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Why Marketing (Research) is Important

Yes, I admit it. This is a self-serving post. But when compelling research crosses one’s eyes one is forced to write a blog post. In this case the compelling research comes from Natalie Mizik under the intriguing title of “The Theory and Practice of Myopic Management”. How can I pass that up? In this research Natalie sets out to show that myopic management (i.e. cutting marketing and R&D expenditure for short term gain) is financially bad for the firm in the long run. She proves her main point but also makes a couple more so let’s take a look at what she has cooked up.

 

 

The Setup

The basic setup is this. Managers at firms have all sorts of incentives and disincentives. Rarely are they aligned perfectly to benefit the shareholders long term as they should be. The big bully in the neighborhood everyone wants to please (periodically) is the stock market. Too often managers may be incentivized to avoid ticking off the bully. So they may engage in activities that have unintended consequences. We are not talking about illegal activities, just your garden variety adjustments. Such activities fall into at least two categories. One is accounting adjustments (such as recognizing revenue in an earlier quarter) and the other is myopic management (i.e. reducing expenditures in marketing and R&D) to make the quarterly numbers look better. In one survey, 80% of CFOs report they would reduce discretionary spending such as advertising and R&D when faced with the possibility of falling below their desired quarterly earnings. Yikes!

The question then is, are there any consequences for such cutting of corners? Is one kind of corner cutting (accounting-based versus myopic) worse than the other? Appropriate data (and some strong quantitative modeling skills) would be needed to tackle these questions. I know she has the skills. For the data, she actually has two sources. One is the Compustat database providing accounting information and the other is the CRSP data providing monthly stock return information. Combining the two she gets a database of more than 6600 firms over a twenty-year span and everything she needs for the analysis. Given the time series nature of the data (rather than the one shot cross-sectional data typically seen in market research studies) she uses a complex variation of regression analysis called autoregressive modeling.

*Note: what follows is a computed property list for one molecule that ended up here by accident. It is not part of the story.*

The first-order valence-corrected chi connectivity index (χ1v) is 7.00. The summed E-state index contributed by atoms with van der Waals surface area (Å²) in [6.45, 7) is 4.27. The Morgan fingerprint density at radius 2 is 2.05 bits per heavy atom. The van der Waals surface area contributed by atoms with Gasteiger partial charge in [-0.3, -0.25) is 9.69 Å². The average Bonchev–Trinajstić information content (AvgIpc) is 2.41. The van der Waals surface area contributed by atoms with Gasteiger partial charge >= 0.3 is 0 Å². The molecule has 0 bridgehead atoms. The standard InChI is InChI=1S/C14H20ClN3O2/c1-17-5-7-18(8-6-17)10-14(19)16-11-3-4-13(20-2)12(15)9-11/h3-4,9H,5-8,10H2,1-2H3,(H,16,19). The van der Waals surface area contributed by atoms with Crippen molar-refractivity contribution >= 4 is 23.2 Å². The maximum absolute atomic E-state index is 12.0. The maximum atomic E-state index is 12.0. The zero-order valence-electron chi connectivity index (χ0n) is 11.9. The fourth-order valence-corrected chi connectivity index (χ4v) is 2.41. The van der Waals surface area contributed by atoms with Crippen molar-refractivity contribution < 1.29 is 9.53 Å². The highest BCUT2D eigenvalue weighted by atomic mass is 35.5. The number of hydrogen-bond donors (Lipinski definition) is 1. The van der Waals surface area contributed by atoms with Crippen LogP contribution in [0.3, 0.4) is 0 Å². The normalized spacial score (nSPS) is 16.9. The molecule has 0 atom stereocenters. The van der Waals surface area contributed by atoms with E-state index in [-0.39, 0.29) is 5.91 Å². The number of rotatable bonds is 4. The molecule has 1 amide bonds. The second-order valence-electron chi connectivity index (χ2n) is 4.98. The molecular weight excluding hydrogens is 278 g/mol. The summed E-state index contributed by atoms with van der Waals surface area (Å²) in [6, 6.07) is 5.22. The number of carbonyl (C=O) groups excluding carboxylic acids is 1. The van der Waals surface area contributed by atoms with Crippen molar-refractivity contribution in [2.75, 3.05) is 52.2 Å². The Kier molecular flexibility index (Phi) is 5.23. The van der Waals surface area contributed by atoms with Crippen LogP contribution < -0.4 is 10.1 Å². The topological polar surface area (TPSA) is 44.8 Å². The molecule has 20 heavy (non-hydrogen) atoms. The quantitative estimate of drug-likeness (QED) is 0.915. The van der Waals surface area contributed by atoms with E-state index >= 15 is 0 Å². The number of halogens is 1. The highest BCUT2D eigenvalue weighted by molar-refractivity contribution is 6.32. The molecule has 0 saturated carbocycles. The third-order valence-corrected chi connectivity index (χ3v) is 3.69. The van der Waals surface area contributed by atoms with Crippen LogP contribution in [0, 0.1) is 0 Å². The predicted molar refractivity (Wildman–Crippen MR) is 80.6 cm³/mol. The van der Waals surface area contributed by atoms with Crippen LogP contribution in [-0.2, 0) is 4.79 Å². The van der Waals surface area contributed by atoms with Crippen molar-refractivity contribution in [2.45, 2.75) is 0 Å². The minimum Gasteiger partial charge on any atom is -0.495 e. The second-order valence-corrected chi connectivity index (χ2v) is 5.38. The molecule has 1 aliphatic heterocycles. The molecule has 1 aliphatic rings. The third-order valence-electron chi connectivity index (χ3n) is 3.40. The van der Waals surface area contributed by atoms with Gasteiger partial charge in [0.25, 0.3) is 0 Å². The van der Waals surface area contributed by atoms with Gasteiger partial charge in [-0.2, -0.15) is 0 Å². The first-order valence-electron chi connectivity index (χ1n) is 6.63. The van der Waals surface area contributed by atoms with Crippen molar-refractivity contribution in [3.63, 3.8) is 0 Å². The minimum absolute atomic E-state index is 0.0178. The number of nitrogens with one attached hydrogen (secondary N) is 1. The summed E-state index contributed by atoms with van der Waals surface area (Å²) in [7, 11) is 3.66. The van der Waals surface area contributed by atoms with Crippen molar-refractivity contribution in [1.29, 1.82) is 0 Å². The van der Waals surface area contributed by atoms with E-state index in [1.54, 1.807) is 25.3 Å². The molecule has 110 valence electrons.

Findings

What did she find? Let’s take a look at one of her charts that very nicely shows a lot of the basic results. She had to run a lot of models to validate this raw data but the picture holds up. 





Here’s what we see.

· In the short term, the market can’t tell the difference between cheaters and others (hence the incentive to cheat)

· In the short term, the honest under-performers take a hit (hence the incentive to cheat)

· In the long term, cheaters do worse than everyone else (so cheating doesn’t pay)

· Best of all, those who took their lumps early beat the cheaters in the long run

So the lesson here is, don’t be afraid of the bully. You may lose your lunch money but you will prevail over time.

Talking about cheating, is there a difference between the two kinds (accounting-based and myopic management)? It turns out there is. Myopic management (cutting marketing and R&D expenditure to boost performance) is significantly worse over time compared to an accounting based manipulation. In fact she provides a delicious little nugget from the data. Remember the corporate good governance legislation that was passed in the wake of scandals such as Enron and Worldcom? It was called Sarbanes-Oxley (SOX for short). Supporters said it would reduce corporate wrongdoing while opponents said it was unneeded additional regulation. Turns out both may have been right in a way. After SOX accounting-based manipulation significantly declined, so hooray for the law. But following the dictates of the law of unintended consequences, myopic management decisions went up making matters even worse!

To be clear, her research is addressing firms that showed above-normal levels of profit and still proceeded to cut expenses. They don’t apply to firms that are cutting expenses because they are struggling.

So where does that leave the market research worker bees? Undoubtedly research expenses get cut along with or ahead of marketing expenses when someone higher up decides they don’t want to take on the bully. This research shows that’s a bad idea and the result will be lower company performance in the long term (in this case just a couple of years). Market researchers would be well advised to show the value of the research they do. Perhaps even better they should showcase the results of this study as it talks directly to those who make the decisions on what to cut.

Resist the bully!

The Author

Natalie Mizik is the Gantcher Associate Professor of Marketing in Columbia University. She is currently a Visiting Associate Professor at MIT. Her research was published in the August 2010 issue of the Journal of Marketing Research. A related article was also published in the Harvard Business Review in 2007.

Comments

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